Thursday, 24 May 2012

LGI2 Gene Mutation by Andrew Synnot (42899567)


LGI2 Mutation: Possible Cause of Childhood Idiopathic Epilepsies 

by Andrew Synnot


Finnish Scientists from the University of Helsinki in Finland believe that they have discovered the mutant gene which may be responsible for the two most common human childhood epilepsy disorders – ‘Rolandic Epilepsy’ and ‘Panayiotopoulos Syndrome’. (Hannes, 2011) Through their research of Lagotto romagnolo canines, the scientists found that a mutation within the LGI2 gene causes protein truncation which results in the occurrence of a type of remittent epilepsy known as ‘Benign Familial Juvenile Epilepsy’ (BFJE)within these dogs. (Jokinen, 2007) This LGI2 gene is a homologue of the LGI1 epilepsy causing gene within humans which means that this gene could very well provide a vital link for scientists in understanding these two genetically complex disorders within humans; which have scientists perplexed over their ability to remit during adolescence. (Kalachikov, 2002)
Epilepsy is a common disorder brought on by various things such as tumours, stroke, trauma and neurodegenerative disease, however, it can occur naturally on itself (where the brain is neurologically normal except for it tendency to seize). (Roger, 2005) This type of epilepsy is known as ‘idiopathic’ epilepsy and is what classifies both Rolandic Epilepsy and Panayiotopoulos Syndrome. These two pure epilepsy syndromes most commonly affect 0.5% of children between the ages of two and ten and then suddenly show remittance during adolescence. (Roger, 2005)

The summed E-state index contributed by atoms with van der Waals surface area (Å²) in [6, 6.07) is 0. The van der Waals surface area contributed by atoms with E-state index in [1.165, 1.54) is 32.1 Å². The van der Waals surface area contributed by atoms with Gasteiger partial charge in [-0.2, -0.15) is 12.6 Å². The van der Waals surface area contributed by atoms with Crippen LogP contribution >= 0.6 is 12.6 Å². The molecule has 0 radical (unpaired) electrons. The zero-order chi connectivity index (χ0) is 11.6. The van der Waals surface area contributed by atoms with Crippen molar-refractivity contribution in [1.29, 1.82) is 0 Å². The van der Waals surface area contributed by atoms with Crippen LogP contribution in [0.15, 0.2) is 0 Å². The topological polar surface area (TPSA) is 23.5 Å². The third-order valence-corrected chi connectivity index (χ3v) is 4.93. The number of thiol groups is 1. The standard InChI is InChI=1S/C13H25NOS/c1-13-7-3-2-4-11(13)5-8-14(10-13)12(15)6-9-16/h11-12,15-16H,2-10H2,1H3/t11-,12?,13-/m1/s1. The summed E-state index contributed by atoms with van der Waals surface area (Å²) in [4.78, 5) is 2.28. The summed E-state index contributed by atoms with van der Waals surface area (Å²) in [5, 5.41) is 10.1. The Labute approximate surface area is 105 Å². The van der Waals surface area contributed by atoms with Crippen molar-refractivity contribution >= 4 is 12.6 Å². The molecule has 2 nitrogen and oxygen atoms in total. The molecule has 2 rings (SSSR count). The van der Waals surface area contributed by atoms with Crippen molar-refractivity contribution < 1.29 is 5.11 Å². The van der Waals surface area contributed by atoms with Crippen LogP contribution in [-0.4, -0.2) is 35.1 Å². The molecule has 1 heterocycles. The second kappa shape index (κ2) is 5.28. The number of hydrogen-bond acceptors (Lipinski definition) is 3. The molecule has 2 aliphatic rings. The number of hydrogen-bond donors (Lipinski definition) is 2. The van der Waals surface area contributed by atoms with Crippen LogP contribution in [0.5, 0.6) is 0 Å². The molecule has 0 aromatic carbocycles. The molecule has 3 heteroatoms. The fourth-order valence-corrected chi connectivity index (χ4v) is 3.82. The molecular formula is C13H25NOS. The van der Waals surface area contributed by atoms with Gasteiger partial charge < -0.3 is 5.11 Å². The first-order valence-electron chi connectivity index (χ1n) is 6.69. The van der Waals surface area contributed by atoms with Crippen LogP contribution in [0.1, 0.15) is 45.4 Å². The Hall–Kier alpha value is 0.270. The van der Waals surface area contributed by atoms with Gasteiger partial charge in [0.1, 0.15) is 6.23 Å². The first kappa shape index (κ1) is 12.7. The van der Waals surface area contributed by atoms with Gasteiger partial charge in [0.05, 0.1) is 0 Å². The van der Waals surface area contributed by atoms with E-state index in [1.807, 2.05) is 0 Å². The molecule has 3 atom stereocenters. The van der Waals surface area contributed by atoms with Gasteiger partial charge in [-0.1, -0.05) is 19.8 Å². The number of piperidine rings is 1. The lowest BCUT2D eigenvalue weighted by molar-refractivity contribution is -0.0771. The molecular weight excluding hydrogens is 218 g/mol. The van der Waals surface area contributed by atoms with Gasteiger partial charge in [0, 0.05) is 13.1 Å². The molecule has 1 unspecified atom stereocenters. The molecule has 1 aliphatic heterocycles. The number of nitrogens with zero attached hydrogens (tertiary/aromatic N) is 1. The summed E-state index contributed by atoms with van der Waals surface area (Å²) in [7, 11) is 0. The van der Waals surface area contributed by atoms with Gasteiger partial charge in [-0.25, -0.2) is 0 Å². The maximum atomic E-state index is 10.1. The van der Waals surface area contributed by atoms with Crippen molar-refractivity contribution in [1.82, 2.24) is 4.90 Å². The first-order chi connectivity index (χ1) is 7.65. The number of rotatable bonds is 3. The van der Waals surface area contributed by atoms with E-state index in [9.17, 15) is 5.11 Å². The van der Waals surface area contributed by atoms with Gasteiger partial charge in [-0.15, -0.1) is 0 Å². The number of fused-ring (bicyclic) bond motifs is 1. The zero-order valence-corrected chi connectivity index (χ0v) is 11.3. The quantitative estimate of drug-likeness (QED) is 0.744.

Prior to the discovery of the LGI2 gene, scientist believed there was a correlation between neuronal synaptic remodelling that occurs in the brain during childhood and the presence of these idiopathic epilepsies. In all mammals, the postnatal development of the brain occurs in three phases. According to Hannes (2011, p. 3) “the first phase consists of the production of the ‘primary neural network’ (0-2 years of age in humans and 0-2 months in canines) which is constructed of around one quadrillion synapses. The next phase is known as ‘Pruning’ in which almost half the original synapses are removed by the process of selection to leave only necessary synapses and to strengthen the existing ideal connections as well as forming new links (occurs between 2-10 years in humans and approximately 2-4 months in dogs). And the third phase is then present for the remainder of mammal’s life in which the number of synapses in the brain remains stable.”